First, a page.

MHP Trooper T'Elle Evans Receives Award From Montana Highway Patrol

Friday, August 12th 2022

Press Release From Montana Highway Patrol:

Two officers recently received one of our highest awards – the Hedstrom Award – for going above and beyond the call of duty when attempting to save a life using their first responder skills. Please join us in congratulating Trooper T'Elle Evans and former Trooper Benjamin Kecskes and thanking them for their heroic actions.

Trooper T'Elle Evans put herself in harms way to protect, secure, and provide life saving aid to a gunshot victim on May 3rd, 2022 in Wolf Point. She immediately provided medical assistance using her individual first aid kit by applying a chest seal to the gunshot victim.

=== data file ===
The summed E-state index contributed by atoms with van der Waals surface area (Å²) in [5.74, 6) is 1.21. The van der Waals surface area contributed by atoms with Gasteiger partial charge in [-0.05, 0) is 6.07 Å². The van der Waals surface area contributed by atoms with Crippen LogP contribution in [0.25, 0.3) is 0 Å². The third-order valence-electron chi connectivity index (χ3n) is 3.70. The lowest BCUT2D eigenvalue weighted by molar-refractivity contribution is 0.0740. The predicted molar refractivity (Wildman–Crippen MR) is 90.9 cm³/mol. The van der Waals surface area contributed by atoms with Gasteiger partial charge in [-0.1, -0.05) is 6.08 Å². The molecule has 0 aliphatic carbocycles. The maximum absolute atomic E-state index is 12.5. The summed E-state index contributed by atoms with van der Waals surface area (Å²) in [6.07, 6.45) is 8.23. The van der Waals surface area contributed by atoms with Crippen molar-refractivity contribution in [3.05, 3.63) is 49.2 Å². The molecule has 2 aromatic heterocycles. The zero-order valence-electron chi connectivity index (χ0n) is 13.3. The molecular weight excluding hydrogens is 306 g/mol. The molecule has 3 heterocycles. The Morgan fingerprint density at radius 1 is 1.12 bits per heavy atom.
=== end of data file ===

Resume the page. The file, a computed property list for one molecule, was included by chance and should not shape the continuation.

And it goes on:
Former Trooper Benjamin Kecskes performed live-saving maneuvers on May 4th, 2022, when he aided an unresponsive male by administering the AED followed by a jaw-thrust maneuver to help the male's breathing go back to normal and monitored him until EMS arrived.

Glasgow City Council To Meet On Monday

Friday, August 12th 2022

The Glasgow City Council will have a regular meeting on Monday. Items on the agenda including setting taxes for the 2022-2023 fiscal year, and approving a 5% increase in street maintenance assessments for city residents.

Assiniboine And Sioux Tribes Receive $195,484 For Tribal Tourism

Thursday, August 11th 2022

The Montana Department of Commerce announced on Tuesday that more than $1.1 million of grant funding has been awarded to seven of Montana’s Tribal Nations to enhance tourism activities. The grant funding is provided through Commerce’s Tribal Tourism Enhancement Grant (TTEG) program.